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Guéhenno, listed as a Rural Heritage Town, possesses within its territory the only one great calvary in Morbihan, far from the Breton dioceses of Cornouaille and Léon. This surprising monument takes place in a forest and undulating landscape, inviting for rambles in the countryside.

The churchyard, bordered by natural surroundings, is composed of a church, an ossuary, a great calvary and a cemetery. Each part has suffered from some tumults. Indeed, in 1794 under the Terror, Republican troops destroyed this architectural ensemble. The church built in the 16th century was burned down and the great calvary suffered from huge damage. Fifty years later, the church was rebuilt and the calvary was totally restored.

In 1550, a man named Guillouic started to build Guéhenno’s calvary. We don’t know many things about the original edifice, except that it was almost totally destroyed during the French Revolution. In 1853, the arrival of the Abbot Jacquot in the parish sounded like the revival of the historical monument. Helped by his curate, the Abbot Jacquot carved some of the statues, in order to restore the monument, of which the vestiges were safely preserved in the ossuary. Besides, the Abbot Jacquot chose to add some new statues to the restored calvary.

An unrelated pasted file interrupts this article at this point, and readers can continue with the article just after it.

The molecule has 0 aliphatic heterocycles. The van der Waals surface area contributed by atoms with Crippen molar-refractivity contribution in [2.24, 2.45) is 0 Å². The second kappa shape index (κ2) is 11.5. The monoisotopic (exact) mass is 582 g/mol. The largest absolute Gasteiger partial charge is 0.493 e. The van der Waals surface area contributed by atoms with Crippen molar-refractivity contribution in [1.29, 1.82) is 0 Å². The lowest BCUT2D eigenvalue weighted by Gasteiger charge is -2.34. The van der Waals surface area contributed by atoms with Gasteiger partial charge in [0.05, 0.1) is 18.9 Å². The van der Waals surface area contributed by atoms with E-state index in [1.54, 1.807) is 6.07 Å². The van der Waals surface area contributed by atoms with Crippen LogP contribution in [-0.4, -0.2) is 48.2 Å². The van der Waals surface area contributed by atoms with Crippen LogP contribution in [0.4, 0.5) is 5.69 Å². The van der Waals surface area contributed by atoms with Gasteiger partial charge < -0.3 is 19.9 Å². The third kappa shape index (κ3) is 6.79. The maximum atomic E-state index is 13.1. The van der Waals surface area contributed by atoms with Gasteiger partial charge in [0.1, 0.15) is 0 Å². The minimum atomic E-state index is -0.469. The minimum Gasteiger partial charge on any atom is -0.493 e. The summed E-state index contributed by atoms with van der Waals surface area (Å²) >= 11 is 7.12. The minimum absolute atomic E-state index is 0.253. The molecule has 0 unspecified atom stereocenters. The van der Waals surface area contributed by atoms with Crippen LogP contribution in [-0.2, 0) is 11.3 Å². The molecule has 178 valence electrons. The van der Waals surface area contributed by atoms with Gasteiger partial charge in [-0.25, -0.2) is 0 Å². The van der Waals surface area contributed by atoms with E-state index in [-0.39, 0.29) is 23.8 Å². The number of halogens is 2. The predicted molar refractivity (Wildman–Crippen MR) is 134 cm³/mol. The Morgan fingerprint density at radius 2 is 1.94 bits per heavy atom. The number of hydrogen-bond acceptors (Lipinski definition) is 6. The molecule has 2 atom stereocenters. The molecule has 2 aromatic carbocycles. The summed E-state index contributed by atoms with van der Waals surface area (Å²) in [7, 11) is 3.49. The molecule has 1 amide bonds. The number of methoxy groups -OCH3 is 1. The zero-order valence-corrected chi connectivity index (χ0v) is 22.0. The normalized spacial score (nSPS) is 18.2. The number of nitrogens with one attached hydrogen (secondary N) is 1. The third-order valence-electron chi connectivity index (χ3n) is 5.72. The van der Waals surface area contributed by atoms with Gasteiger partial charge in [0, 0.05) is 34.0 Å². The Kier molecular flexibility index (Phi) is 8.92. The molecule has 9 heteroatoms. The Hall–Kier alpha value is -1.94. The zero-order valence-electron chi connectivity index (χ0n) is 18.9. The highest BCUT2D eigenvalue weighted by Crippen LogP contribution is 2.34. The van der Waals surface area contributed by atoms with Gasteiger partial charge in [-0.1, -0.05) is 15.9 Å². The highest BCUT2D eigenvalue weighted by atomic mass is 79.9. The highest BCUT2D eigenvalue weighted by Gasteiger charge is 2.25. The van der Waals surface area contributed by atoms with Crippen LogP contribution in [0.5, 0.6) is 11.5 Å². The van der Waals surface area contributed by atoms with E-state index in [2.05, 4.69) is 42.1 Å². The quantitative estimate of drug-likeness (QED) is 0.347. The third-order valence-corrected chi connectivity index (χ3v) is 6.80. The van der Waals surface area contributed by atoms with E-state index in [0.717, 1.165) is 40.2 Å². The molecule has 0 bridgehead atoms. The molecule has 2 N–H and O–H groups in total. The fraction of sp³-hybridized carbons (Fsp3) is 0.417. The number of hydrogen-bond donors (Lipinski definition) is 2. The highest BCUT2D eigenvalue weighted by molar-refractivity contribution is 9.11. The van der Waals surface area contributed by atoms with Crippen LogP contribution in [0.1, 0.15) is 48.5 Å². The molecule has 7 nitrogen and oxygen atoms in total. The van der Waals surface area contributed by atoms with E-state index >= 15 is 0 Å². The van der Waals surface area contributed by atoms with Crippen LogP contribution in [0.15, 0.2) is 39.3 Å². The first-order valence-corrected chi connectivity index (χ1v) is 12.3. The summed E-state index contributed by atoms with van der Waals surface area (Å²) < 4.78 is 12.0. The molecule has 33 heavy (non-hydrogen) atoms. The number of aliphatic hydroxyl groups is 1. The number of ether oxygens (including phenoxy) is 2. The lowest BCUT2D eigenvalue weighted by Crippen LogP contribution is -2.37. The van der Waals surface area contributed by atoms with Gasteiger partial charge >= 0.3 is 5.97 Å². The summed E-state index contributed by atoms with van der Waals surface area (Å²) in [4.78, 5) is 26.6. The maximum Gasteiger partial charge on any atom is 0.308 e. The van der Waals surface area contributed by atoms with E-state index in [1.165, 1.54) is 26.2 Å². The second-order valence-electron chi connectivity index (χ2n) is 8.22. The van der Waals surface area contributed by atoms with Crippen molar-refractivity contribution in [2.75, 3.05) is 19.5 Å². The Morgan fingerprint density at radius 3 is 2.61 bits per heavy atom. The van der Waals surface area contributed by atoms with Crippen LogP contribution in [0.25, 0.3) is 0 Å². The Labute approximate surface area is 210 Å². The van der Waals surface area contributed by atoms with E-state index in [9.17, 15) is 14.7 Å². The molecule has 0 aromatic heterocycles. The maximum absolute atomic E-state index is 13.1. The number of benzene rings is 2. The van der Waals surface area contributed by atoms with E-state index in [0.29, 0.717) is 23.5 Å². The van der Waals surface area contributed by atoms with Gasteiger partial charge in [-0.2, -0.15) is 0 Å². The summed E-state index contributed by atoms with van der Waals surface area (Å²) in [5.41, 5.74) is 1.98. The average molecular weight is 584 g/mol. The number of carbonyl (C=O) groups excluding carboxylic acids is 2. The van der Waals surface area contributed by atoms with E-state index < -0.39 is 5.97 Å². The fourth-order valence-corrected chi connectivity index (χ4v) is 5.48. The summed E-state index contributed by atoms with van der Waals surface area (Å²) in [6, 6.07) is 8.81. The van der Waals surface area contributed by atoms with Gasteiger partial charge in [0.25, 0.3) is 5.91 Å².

Architecture and sculpture
This calvary, built at the centre of an architectural ensemble redesigned at the 19th century, is specific for two main reasons: the number of bas-relief that composed the monument and the iconographic side chosen to build this edifice. Its original plan consists in two rectangular massive stone blocks overlaid. On the west part, two other similar massive blocks with less volume are appended, but in restricted volumes. This ensemble gives a large space to the offering table and the platform. By watching the calvary, visitors can observe that the statuary, completely made in Granite, spreads out beyond the monument and around the altar, with the four prophets’ statues.

Remarkable scenes
– The Flagellation pillar shows the instruments of the Passion of Christ. The pillar is surrounding by a cockerel, in reference to Peter’s betrayal.
– The four Prophets Jeremy, Isaïe, Daniel et Ezekiel were added to the calvary in the 19th century by the Abbot Jacquot.
– The tomb of the Abbot Jacquot: it doesn’ take part of the calvary but it is in front of the monument. It is a way to remind that this man restored Guéhenno’s churchyard.